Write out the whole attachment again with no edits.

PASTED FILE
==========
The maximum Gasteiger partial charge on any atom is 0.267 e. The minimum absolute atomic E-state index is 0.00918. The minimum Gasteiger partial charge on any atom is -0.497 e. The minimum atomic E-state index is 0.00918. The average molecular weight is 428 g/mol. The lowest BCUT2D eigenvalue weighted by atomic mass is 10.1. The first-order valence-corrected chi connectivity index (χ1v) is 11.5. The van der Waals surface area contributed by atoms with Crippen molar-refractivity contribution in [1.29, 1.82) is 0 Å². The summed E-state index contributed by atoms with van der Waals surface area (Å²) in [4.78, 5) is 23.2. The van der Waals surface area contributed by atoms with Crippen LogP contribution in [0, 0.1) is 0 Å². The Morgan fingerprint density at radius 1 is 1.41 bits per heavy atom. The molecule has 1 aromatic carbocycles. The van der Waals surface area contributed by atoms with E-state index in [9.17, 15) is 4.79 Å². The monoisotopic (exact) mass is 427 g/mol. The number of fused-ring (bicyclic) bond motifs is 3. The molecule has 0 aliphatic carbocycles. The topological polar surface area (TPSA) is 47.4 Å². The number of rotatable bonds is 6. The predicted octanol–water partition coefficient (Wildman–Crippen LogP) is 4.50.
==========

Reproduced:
The maximum Gasteiger partial charge on any atom is 0.267 e. The minimum absolute atomic E-state index is 0.00918. The minimum Gasteiger partial charge on any atom is -0.497 e. The minimum atomic E-state index is 0.00918. The average molecular weight is 428 g/mol. The lowest BCUT2D eigenvalue weighted by atomic mass is 10.1. The first-order valence-corrected chi connectivity index (χ1v) is 11.5. The van der Waals surface area contributed by atoms with Crippen molar-refractivity contribution in [1.29, 1.82) is 0 Å². The summed E-state index contributed by atoms with van der Waals surface area (Å²) in [4.78, 5) is 23.2. The van der Waals surface area contributed by atoms with Crippen LogP contribution in [0, 0.1) is 0 Å². The Morgan fingerprint density at radius 1 is 1.41 bits per heavy atom. The molecule has 1 aromatic carbocycles. The van der Waals surface area contributed by atoms with E-state index in [9.17, 15) is 4.79 Å². The monoisotopic (exact) mass is 427 g/mol. The number of fused-ring (bicyclic) bond motifs is 3. The molecule has 0 aliphatic carbocycles. The topological polar surface area (TPSA) is 47.4 Å². The number of rotatable bonds is 6. The predicted octanol–water partition coefficient (Wildman–Crippen LogP) is 4.50.